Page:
Welcome to another episode of A Little Privacy, Please!® We’re delighted to welcome our guest today, Chris Mason, a complex commercial disputes partner resident in Nixon Peabody’s New York City office. Chris is head of the firm’s Class Actions team, an active member of our Cybersecurity & Data Privacy team, and a go-to colleague on the latest trends and technologies. He represents consumer products, technology, financial services, private equity, and industrial companies in litigation and complex disputes.
Chris is currently tracking enforcement actions taking place under the SHIELD Act. He’ll share more about what your business should know about this important regulation.
Chris, tell us about the New York SHIELD Act.
The New York SHIELD Act is the Stop Hacks and Improve Electronic Data Privacy Act. It’s been in effect for a number of years in New York, and it’s our basic breach statute. It involves a situation where there’s a breach of personal information by a company. The Act requires that people be given notice of it in most instances, and there are penalties for companies that don’t give notice and there are penalties for companies that don’t have adequate protections to prevent breaches of personal and private information. The Act is different than that in some other states because it is uniquely for our attorney general. It does not have a private right of action, so it’s not, for example, like California’s CCPA (California Consumer Privacy Act), and you’ll think that’s a good thing, and it is on average. I just have to warn you that doesn’t mean that there are no private lawsuits in New York that are sometimes based on that Act.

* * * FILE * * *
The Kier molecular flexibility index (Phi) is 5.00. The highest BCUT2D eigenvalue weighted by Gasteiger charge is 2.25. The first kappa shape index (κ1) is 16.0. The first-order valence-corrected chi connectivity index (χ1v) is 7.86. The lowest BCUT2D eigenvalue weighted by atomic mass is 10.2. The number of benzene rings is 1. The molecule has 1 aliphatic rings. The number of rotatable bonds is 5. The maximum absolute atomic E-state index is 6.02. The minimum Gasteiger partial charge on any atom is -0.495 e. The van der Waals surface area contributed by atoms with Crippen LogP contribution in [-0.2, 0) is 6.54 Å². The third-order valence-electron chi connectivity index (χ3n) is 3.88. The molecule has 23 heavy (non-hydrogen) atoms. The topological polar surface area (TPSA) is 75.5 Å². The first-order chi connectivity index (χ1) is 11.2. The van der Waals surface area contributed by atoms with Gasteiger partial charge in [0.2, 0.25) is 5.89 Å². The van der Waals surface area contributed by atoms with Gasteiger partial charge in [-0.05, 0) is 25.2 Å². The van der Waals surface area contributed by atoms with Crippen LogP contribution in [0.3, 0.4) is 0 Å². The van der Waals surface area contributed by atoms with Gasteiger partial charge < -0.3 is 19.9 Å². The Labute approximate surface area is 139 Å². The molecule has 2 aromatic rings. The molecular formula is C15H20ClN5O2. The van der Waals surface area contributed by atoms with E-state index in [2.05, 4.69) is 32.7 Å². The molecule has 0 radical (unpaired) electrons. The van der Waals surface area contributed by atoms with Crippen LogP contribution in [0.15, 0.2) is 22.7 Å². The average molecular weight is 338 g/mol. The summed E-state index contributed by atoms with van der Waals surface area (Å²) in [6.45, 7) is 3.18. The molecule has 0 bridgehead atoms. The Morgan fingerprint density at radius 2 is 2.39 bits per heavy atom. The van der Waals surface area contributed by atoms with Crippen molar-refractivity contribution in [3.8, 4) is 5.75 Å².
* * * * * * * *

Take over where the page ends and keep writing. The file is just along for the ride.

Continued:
Who should be aware of this regulation, and what happens if someone doesn’t comply with it?
Every business in New York needs to be aware of the regulation and nonprofit entities as well. If you have a breach and you don’t respond to it appropriately, the good thing is there’s a mechanism on the attorney general’s website for reporting. However, if you don’t do that correctly, you’re going to be subject to sanctions that can range from a few dollars up to $250 thousand. And in addition, if you don’t have adequate security for personal and private information, then you’re going to get a fine that could be up to $500 thousand per instance of violation.
Is there maybe one thing that you can recommend that a New York business should do in order and try to comply with it?
What you really have to do is examine your cybersecurity at the physical, online, and data security levels. Do each of those things and make sure you’re taking reasonable steps to protect the private information of the people with whom you deal.